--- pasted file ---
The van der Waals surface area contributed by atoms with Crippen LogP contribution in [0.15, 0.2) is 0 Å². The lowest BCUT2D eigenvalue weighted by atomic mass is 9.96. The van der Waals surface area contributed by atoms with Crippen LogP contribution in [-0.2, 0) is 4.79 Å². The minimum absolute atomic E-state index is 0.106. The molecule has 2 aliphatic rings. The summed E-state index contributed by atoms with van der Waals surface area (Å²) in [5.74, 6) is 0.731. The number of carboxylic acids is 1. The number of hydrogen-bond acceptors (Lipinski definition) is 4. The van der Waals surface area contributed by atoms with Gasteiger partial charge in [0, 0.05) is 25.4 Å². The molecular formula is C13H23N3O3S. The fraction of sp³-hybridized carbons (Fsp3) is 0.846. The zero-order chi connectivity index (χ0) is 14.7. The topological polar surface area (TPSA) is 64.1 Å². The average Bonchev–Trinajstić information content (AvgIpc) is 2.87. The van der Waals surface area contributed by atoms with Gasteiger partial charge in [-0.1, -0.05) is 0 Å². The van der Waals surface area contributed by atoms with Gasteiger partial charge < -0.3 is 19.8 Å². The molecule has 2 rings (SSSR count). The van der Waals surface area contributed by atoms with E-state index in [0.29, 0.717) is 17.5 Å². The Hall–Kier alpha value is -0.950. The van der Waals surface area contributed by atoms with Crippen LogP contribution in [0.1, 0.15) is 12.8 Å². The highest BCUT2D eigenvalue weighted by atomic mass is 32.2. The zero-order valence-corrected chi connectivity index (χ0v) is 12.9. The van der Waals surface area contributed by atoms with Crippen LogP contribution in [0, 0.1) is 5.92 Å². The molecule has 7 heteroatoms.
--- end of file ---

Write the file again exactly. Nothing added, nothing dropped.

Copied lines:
The van der Waals surface area contributed by atoms with Crippen LogP contribution in [0.15, 0.2) is 0 Å². The lowest BCUT2D eigenvalue weighted by atomic mass is 9.96. The van der Waals surface area contributed by atoms with Crippen LogP contribution in [-0.2, 0) is 4.79 Å². The minimum absolute atomic E-state index is 0.106. The molecule has 2 aliphatic rings. The summed E-state index contributed by atoms with van der Waals surface area (Å²) in [5.74, 6) is 0.731. The number of carboxylic acids is 1. The number of hydrogen-bond acceptors (Lipinski definition) is 4. The van der Waals surface area contributed by atoms with Gasteiger partial charge in [0, 0.05) is 25.4 Å². The molecular formula is C13H23N3O3S. The fraction of sp³-hybridized carbons (Fsp3) is 0.846. The zero-order chi connectivity index (χ0) is 14.7. The topological polar surface area (TPSA) is 64.1 Å². The average Bonchev–Trinajstić information content (AvgIpc) is 2.87. The van der Waals surface area contributed by atoms with Gasteiger partial charge in [-0.1, -0.05) is 0 Å². The van der Waals surface area contributed by atoms with Gasteiger partial charge < -0.3 is 19.8 Å². The molecule has 2 rings (SSSR count). The van der Waals surface area contributed by atoms with E-state index in [0.29, 0.717) is 17.5 Å². The Hall–Kier alpha value is -0.950. The van der Waals surface area contributed by atoms with Crippen LogP contribution in [0.1, 0.15) is 12.8 Å². The highest BCUT2D eigenvalue weighted by atomic mass is 32.2. The zero-order valence-corrected chi connectivity index (χ0v) is 12.9. The van der Waals surface area contributed by atoms with Crippen LogP contribution in [0, 0.1) is 5.92 Å². The molecule has 7 heteroatoms.